Fire-Walking

Rhianon sat on the rickety wooden bench by the bonfire outside Thelsamar, watching the festival dancers scurry around the fire-pole, absently nibbling on a sampler of Midsummer Sausage. The sausage casing was deliciously charred, crackling in her mouth as she bit into it, and the chef who had whipped up the filling had been liberal in his use of spices. The tiny morsel the vendor had given her burned her tongue, its heat unlike anything she had ever tasted. As she ate, she memorized each spice she tasted, hoping to replicate the flavors later in her own kitchen.

“It’s unbelievable! Watch Master Firewalker Belco Copperpocket  trod across live, burning coals! I promise you that not even the wonders of the North compare to this sight!” A new festival barker, a garishly dressed gnome, had appeared and he was now making his way around the bonfire, pressing pamphlets into the hands of the festival goers. “Firewalking is an ancient art, created by the Earthen themselves and perfected by the Master Copperpocket!”

Rhianon choked on her piece of sausage and the festival barker took the opening to stuff a pamphlet into her hand. She glanced down at the paper, a simple flyer decorated with a huge picture of a gnome dancing across flaming coals. “Master Belco Copperpocket, Fire-Walker Extraordinaire” was scrawled across the bottom of the drawing, followed by “Showings Regularly Outside the Thelsamar Tavern. Support the Master’s Work! Donations Appreciated!”

Her interest peaked, Rhianon finished off her sausage sampler and made her way across the town to where the Fire Walker Extraordinare had pitched a small, largely unimpressive tent. A gnome wearing what appeared to be cast-off chain mail and an old antler cap crafted for a druid stood outside the tent, tending a long strip of smoldering coals. He looked up as she approached and motioned her over to join the gathering crowd by his tent.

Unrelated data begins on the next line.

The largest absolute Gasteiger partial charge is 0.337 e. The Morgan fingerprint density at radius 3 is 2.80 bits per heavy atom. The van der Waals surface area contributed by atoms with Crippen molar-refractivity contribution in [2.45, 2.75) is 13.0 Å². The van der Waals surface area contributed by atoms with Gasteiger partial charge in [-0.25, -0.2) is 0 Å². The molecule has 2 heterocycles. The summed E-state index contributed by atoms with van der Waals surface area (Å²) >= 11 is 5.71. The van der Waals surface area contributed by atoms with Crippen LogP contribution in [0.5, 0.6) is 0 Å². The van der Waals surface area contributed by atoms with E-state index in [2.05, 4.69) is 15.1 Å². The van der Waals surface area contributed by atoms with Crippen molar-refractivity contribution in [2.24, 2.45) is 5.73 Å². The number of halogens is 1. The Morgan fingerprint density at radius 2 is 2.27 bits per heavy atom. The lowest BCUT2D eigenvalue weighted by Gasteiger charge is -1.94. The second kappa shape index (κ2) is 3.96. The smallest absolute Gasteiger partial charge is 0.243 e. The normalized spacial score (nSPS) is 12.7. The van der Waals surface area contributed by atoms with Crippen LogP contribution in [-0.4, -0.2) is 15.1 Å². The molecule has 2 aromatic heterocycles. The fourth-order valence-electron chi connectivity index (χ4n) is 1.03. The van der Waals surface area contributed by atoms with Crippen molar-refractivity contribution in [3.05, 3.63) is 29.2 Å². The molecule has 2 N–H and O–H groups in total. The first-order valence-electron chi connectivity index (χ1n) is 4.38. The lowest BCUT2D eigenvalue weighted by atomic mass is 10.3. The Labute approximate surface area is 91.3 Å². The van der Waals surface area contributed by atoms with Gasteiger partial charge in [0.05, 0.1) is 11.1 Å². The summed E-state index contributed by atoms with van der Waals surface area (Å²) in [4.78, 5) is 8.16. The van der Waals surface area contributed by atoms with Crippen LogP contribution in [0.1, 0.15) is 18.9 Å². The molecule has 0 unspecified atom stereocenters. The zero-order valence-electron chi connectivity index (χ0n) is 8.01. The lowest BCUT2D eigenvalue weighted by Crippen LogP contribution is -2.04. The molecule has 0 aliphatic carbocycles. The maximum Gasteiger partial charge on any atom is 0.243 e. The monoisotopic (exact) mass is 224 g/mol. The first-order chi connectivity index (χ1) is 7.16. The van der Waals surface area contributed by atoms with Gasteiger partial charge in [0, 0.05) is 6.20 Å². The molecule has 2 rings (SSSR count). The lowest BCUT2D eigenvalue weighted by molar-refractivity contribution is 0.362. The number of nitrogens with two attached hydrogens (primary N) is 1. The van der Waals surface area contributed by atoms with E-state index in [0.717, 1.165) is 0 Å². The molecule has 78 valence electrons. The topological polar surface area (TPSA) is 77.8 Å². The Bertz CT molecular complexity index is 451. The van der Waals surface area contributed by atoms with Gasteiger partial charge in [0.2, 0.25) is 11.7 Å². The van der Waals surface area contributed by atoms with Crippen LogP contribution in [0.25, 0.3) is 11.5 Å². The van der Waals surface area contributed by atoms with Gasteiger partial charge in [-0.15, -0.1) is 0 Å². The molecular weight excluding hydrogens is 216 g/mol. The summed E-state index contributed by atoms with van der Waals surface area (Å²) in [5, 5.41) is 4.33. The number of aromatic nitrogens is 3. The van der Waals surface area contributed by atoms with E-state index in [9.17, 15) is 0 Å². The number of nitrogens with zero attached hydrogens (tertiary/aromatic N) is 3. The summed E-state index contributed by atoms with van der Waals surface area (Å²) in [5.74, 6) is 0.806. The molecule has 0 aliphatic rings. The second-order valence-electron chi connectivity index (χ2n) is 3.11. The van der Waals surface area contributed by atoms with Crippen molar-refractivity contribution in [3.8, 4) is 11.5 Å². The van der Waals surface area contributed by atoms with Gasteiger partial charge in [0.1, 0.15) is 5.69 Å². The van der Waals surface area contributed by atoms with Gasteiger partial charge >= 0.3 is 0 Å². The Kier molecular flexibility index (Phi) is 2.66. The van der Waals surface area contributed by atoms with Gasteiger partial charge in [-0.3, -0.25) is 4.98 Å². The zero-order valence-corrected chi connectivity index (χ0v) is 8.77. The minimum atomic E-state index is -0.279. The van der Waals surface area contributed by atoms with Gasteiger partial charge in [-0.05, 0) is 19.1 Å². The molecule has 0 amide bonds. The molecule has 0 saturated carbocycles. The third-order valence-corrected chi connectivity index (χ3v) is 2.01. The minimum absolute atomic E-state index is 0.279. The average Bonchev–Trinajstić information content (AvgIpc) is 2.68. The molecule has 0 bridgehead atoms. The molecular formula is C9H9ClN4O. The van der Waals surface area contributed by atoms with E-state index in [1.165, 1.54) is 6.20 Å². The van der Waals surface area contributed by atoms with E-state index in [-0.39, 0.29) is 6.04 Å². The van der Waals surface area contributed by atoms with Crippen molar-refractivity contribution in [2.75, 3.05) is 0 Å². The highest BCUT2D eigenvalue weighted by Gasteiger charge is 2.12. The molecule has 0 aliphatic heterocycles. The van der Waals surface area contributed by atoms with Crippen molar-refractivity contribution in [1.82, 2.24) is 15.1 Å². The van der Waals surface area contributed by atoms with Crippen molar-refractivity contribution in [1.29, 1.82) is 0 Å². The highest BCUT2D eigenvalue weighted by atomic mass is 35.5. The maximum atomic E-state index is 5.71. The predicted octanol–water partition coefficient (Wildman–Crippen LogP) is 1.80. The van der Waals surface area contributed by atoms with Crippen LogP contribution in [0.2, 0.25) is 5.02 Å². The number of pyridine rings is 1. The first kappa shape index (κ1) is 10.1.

“The show will start momentarily! Please – remain quiet so that I may focus on the elemental powers of the Fire!”

She snickered, but obliged and took a spot next to a lollipop-sucking human child. After running a rake through the coals one last time, the oddly attired gnome (apparently Master Belco) straightened up and turned towards the crowd.

“Fire walking! Is an ANCIENT! and IMPORTANT! art known ONLY to a FEW!” He spoke at an uneven pace, waving his hands in the air. “IMAGINE! This! Walking through fire! As it burns! And charrs the SKIN!”

He turned around and tossed the contains of a copper pot onto the strip of coals. They immediately burst into flame, tongues of fire licking at the sky and heat rippling the air. The crowd gasped. “To Walk! One must UNDERSTAND and KNOW! The true power of FLAME!”

“Would any among YOU DARE! To WALK the FLAME!” This last statement was clearly not intended to be a question and the gnome continued without pausing for a response. “I was TRAINED by the ANCIENTS themselves! To Walk – “

Rhianon cleared her throat and the gnome stopped short. He glared at her and then continued to speak. “I was TRAINED by the ANCIENTS them – “

She cleared her throat again and this time the gnome snapped at her, “What is it, goat-girl?”

“I’d like to walk the flame,” Rhianon said simply, smiling at him. “You asked if anyone dared – and I would like to try it.”

“FireWALKING is a MIRACULOUS! ART! Known ONLY – “

Rhianon decided to let the gnome carry on and she broke away from the crowd, approaching the strip. The fire was still spitting up around the edges of the coals; the gnome was obviously using his long speech to give the flame time to die down until he could walk across with some safety. She stared down at the coals, listening to the fire’s voice as it sung and hissed.